ATLANTA — Georgia election officials say they've been asked to look into concerns by a group representing Asian Americans that hundreds of new voters are facing obstacles that could keep them from voting.
The Atlanta-based Asian American Legal Advocacy Center requested the review on Wednesday, The Associated Press reported.
Many of the voters are newly naturalized American citizens in Georgia who want to cast their first ballots in a U.S. election, officials with the group said.
The group maintains that some of the voters are missing from voting rolls, and that their registrations have apparently not been processed.
The secretary of state has received the request for intervention from the organization, said Jared Thomas, a spokesman for the Secretary of State's Office.
"Any allegations like this we take very seriously," Thomas said Wednesday.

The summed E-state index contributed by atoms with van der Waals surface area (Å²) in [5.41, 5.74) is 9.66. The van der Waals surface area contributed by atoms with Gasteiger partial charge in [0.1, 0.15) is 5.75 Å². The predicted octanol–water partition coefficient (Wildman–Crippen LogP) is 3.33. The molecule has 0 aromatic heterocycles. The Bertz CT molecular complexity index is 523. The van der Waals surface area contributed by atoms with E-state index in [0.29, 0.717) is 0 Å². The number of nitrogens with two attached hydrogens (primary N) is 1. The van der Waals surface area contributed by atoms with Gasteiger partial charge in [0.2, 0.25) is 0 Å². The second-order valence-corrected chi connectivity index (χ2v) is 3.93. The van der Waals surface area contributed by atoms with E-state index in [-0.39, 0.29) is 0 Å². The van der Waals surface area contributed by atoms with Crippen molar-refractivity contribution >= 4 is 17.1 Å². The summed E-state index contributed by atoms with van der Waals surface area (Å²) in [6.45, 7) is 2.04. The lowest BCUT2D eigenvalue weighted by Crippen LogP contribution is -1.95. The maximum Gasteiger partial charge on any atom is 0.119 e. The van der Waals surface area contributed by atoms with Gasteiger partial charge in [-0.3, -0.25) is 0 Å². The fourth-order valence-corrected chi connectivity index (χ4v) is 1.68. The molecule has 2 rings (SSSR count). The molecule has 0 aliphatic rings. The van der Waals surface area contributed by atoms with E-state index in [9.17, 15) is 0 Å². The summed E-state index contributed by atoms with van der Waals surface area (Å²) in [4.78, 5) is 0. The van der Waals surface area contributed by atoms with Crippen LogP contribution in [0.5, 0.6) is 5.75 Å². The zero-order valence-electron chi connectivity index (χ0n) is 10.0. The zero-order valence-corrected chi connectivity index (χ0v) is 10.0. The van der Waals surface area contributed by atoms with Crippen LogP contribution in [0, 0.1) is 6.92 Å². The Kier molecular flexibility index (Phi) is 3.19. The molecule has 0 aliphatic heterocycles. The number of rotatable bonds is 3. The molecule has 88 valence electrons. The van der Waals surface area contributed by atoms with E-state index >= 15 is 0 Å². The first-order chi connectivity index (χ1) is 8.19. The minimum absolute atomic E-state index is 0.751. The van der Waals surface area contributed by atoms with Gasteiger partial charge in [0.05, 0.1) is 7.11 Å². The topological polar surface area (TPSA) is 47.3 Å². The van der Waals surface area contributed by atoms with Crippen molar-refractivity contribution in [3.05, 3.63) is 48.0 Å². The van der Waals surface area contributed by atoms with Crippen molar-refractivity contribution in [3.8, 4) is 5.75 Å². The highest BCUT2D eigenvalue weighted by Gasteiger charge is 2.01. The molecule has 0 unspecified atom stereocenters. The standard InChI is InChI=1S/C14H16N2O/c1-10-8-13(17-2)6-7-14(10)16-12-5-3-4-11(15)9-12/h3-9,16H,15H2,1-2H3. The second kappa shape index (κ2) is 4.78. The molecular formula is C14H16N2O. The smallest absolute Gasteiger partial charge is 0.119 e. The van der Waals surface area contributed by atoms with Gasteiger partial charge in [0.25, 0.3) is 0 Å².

It's not clear whether all Georgia counties met a state deadline late last week to process registration applications, the AP reported.
The registration process is necessary to get a voter onto state rolls, allowing elections officials to confirm they can vote. A second issue involves voters who got flagged in the application process or while trying to vote, they reported.
"These are people who want to vote," said Helen Kim Ho, executive director of the Asian American Legal Advocacy Center. "There seems to be a lack of commitment in getting new people and new citizens through the system."
A representative of the secretary of state's office was not immediately available for comment on the issue Thursday morning.